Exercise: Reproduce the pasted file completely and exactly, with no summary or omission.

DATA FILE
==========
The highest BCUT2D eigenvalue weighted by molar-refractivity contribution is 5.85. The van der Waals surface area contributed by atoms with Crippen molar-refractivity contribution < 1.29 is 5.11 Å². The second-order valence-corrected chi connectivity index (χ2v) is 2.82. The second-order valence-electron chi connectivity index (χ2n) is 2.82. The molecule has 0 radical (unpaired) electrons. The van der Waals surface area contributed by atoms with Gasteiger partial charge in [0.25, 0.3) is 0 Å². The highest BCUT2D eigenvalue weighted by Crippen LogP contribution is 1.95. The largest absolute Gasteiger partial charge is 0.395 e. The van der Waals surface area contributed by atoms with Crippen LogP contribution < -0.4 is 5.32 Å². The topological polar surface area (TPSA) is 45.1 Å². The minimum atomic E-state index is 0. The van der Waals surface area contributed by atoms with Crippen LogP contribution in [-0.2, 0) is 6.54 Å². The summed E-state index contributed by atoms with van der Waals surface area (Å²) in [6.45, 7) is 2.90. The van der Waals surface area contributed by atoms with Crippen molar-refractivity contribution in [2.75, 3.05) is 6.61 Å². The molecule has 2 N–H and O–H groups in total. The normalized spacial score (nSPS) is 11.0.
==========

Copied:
The highest BCUT2D eigenvalue weighted by molar-refractivity contribution is 5.85. The van der Waals surface area contributed by atoms with Crippen molar-refractivity contribution < 1.29 is 5.11 Å². The second-order valence-corrected chi connectivity index (χ2v) is 2.82. The second-order valence-electron chi connectivity index (χ2n) is 2.82. The molecule has 0 radical (unpaired) electrons. The van der Waals surface area contributed by atoms with Gasteiger partial charge in [0.25, 0.3) is 0 Å². The highest BCUT2D eigenvalue weighted by Crippen LogP contribution is 1.95. The largest absolute Gasteiger partial charge is 0.395 e. The van der Waals surface area contributed by atoms with Crippen LogP contribution < -0.4 is 5.32 Å². The topological polar surface area (TPSA) is 45.1 Å². The minimum atomic E-state index is 0. The van der Waals surface area contributed by atoms with Crippen LogP contribution in [-0.2, 0) is 6.54 Å². The summed E-state index contributed by atoms with van der Waals surface area (Å²) in [6.45, 7) is 2.90. The van der Waals surface area contributed by atoms with Crippen molar-refractivity contribution in [2.75, 3.05) is 6.61 Å². The molecule has 2 N–H and O–H groups in total. The normalized spacial score (nSPS) is 11.0.